The DoD, meanwhile, is not required to expose its budget to anyone, despite being a Federal agency beholden to the public. Worse, the DoD has fought — for years — to hide the contract it signed with the CMMC-AB, and only released it after we threatened to file a full FOIA lawsuit if they didn’t. Then, they redacted the names of the contract signers — such as Arrington — in order to protect them from blowback.
Finally, the DoD just full-on lied about the financial impact of CMMC on the defense industrial base, making insane claims that CMMC would only cost “three thousand dollars” or that auditors would charge less than $100 per hour. In reality, estimates and costs for “gap” audits reveal the cost range from $100,000 to $300,000 per company, a far cry from the claims made by DoD officials.
10. The group performs secret rites
Both the DoD CMMC office and The CyberAB operate nearly entirely in secret, without any access by the public. the fact that one of these is a public government office is troubling, but the DoD can claim “national security” and simply not let anyone in the building. For the AB, they can claim the opposite, that as a “private” organization, they don’t have to open their doors. The effect is teh same: everything done by either party is done in secret.
Worse, when they do come up from under their rocks, they do so only in tightly-controlled environments. The AB shuts off all comments on its (rare) LinkedIn posts, so that no one can ask them anything. Likewise, during their ironically-named “Town Hall” events, questions must be submitted in advance, or are “pre-screened” during the event itself, to ensure they don’t have to face a question they don’t want to answer.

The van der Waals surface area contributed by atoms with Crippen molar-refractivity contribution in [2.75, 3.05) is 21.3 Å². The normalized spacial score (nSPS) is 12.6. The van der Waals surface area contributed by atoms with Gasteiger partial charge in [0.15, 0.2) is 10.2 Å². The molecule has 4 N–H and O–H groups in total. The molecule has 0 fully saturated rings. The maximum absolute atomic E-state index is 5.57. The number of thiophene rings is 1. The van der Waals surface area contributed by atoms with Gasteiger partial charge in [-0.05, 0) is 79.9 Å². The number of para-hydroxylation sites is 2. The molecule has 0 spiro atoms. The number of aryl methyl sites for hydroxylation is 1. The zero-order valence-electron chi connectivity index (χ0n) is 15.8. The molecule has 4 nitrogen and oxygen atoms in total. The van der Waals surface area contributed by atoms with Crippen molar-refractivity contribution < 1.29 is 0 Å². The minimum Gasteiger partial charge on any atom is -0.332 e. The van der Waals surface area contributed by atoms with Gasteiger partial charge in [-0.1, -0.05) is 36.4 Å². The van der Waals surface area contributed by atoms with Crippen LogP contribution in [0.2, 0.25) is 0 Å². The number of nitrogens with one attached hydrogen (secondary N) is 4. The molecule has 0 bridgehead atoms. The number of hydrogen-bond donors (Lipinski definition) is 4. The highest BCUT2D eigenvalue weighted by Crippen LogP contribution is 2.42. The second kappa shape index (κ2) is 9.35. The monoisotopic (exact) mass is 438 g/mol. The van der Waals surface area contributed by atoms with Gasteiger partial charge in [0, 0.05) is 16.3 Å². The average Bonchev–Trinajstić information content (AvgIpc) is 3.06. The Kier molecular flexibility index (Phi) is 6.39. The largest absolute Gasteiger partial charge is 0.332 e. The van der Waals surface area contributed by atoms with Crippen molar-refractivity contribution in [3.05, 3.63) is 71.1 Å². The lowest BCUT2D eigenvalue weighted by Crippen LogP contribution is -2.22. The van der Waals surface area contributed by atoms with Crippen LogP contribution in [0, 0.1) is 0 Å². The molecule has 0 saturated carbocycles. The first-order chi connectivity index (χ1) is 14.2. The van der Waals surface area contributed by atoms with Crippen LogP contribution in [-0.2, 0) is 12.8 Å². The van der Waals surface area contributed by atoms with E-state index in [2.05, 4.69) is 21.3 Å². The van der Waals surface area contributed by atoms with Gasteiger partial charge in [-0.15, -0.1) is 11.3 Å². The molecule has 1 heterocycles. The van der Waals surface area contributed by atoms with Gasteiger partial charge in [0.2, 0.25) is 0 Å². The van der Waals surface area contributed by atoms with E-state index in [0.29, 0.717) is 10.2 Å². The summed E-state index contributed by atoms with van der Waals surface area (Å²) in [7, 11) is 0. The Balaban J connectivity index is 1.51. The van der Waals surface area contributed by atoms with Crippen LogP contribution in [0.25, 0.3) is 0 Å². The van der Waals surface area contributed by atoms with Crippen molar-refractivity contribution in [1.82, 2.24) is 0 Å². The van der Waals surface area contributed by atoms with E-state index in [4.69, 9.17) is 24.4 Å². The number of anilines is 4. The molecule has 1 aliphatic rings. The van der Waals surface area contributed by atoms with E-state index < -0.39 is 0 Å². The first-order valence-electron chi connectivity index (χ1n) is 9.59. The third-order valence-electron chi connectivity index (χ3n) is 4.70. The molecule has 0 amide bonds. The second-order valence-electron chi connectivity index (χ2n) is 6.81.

The DoD, meanwhile, hides its policies under paywalled articles at Inside Cybersecurity, or “friendly” events hosted by conflicted stakeholders like Redspin, who hold AB accreditation and aren’t about to lose it by letting any critics share the stage or raise questions.
Kill the Cult
Clearly, CMMC has turned into a cult, and must be stopped. At this point, the DoD itself is complicit and has allowed multiple breaches of both ethics and law to go unpunished, so it cannot be trusted to start doing its job now. Instead, Congress must act and scuttle the current CMMC plan and develop a new one. This means disbanding the cyber AB, putting out a new set of bids for competing ABs, and for DoD to be forced into overseeing the scheme itself, rather than trying to do “cybersecurity on the cheap.” If DoD can’t do it, then perhaps NIST should step in.
But nothing good will come from a cult, so it must be killed in the cradle.
About Christopher Paris
Christopher Paris is the founder and VP Operations of Oxebridge. He has over 30 years' experience implementing ISO 9001 and AS9100 systems, and is a vocal advocate for the development and use of standards from the point of view of actual users. He is the author of Surviving ISO 9001 and Surviving AS9100. He reviews wines for the irreverent wine blog, Winepisser.